I drove down to snowshoe this weekend, since everything my direction was hurting. (This morning, Seven springs lists 8 runs open, Hidden Valley is closed, and Laurel Mountain is holding a meeting as we speak to decide if they'll be open again this year or not; I predict "not.")
I had never been to Snowshoe, so I'm going to give y'all (they talk funny there) an account of my first trip there, followed by a summary thingy:
I spent Saturday night in Elkins, (cheap Econo lodge), about an hour from the slopes. Woke up Sunday to find snow beginning to stick to my car. This was a good sign. Drove to Snowshoe. The last fifteen or twenty miles, the snow was sticking to the roads and I passed one accident.
Weather conditions at the top of Snowshoe were frigid, cold, chilly, windy, blustery, snowing, and grey. Plus they were blowing snowmaking guns at the top of the lifts, so the top wasn't a place you would have wanted to hang around, unless you were inside. That's okay by me, the name of the game is to go down the mountain anyway. I think it's safe to say though, that the combination of man-made and natural weather occuring at the top of the mountain was horrendous.
Down was a significant improvement, but they were still blowing snow in our faces at every opportunity. The slopes were what I would consider to be absurdly crowded with people. However, the only real lift lines were for the high speed Ball Hooter quad, and those lines are mitigated by the speed of the thing. I must assume it gets more crowded, which I find hard to imagine, since they clearly are set up to handle longer lift lines, etc.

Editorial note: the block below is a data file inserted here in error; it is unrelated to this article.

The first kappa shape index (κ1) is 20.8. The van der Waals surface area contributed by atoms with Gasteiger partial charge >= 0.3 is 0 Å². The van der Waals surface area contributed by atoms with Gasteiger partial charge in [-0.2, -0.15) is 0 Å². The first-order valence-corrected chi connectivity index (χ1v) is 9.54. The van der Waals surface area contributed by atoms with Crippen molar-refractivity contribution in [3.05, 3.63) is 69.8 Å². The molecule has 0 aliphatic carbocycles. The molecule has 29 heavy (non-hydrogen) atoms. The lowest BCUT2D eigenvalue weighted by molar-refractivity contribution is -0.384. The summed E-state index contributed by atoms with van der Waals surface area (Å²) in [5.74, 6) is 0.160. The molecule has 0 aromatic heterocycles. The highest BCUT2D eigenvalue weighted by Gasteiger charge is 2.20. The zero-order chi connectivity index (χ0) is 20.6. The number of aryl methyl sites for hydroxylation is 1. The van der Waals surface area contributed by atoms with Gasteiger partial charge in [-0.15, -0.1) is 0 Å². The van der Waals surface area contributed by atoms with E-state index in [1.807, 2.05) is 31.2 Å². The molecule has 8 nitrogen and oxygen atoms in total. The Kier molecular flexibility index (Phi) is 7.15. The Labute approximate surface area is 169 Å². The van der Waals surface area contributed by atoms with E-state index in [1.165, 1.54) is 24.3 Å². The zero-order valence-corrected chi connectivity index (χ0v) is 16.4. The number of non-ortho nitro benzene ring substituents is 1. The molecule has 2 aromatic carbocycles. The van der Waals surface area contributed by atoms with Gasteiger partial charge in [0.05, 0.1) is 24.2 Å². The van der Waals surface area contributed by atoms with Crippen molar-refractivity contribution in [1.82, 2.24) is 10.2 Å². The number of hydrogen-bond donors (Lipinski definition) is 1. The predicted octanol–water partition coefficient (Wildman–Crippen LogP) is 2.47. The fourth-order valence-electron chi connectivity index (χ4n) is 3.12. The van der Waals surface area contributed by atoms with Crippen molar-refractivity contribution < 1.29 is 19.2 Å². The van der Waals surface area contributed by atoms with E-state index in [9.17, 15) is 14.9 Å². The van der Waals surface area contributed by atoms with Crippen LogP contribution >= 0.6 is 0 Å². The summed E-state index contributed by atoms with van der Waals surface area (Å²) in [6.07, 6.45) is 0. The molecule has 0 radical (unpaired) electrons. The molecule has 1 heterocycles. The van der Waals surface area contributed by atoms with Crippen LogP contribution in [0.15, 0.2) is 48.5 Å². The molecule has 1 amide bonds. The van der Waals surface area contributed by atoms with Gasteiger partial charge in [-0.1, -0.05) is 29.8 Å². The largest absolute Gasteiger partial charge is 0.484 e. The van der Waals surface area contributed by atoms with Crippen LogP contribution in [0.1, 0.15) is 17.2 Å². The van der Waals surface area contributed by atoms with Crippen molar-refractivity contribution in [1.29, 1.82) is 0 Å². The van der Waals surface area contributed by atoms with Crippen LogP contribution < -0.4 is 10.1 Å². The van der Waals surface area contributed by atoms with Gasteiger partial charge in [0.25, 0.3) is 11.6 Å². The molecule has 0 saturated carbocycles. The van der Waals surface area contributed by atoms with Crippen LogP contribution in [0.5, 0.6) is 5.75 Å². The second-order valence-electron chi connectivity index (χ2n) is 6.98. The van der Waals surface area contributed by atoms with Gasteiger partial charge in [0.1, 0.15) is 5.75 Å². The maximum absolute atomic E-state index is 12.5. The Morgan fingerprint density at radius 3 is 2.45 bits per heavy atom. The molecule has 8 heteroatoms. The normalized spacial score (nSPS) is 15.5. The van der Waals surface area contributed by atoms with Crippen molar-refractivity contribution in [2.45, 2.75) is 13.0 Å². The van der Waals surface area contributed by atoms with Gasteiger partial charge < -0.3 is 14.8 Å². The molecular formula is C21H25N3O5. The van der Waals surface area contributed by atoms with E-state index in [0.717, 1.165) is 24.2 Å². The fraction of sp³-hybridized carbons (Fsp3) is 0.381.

I skied around for a while and finally decided I liked the Widomaker slope, mostly because there were a lot less people on it than Ball Hooter (but I just love to write "Ball Hooter"). It was about lunchtime, so I decided to eat lunch then drive over to Silver Creek. After trudging to my car, loading up the skis, switching boots, and driving through a snowdrift to get out of the parking lot and on my way to Silver Creek, I saw the free shuttle bus for the first time and had an "I could've had a V8" moment. Oh, well.
I liked Siver Creek better than Snowshoe, apart from the architecture. The blues and blacks were longer and better (excepting, of course, the Western Territory, which I had not yet visited). There were a lot less people (not a lift line anywhere). Even the snowguns didn't seem to hurt as much. The architecture, however, leaves a bit to be desired. Whose idea was it to build featureless modern highrise hotel in the middle of an otherwise beautiful area? On the inside it just seems junky, too. If you build a rustic lodge, and the features become worn over hard use, like at Timberline, you just say, "oh, that's rustic." If you build a shiny, modern building and then it gets worn out, it doesn't look rustic. It looks like !@#$. I stayed on the more difficult terrain away from the hotel, so I didn't have to look at it.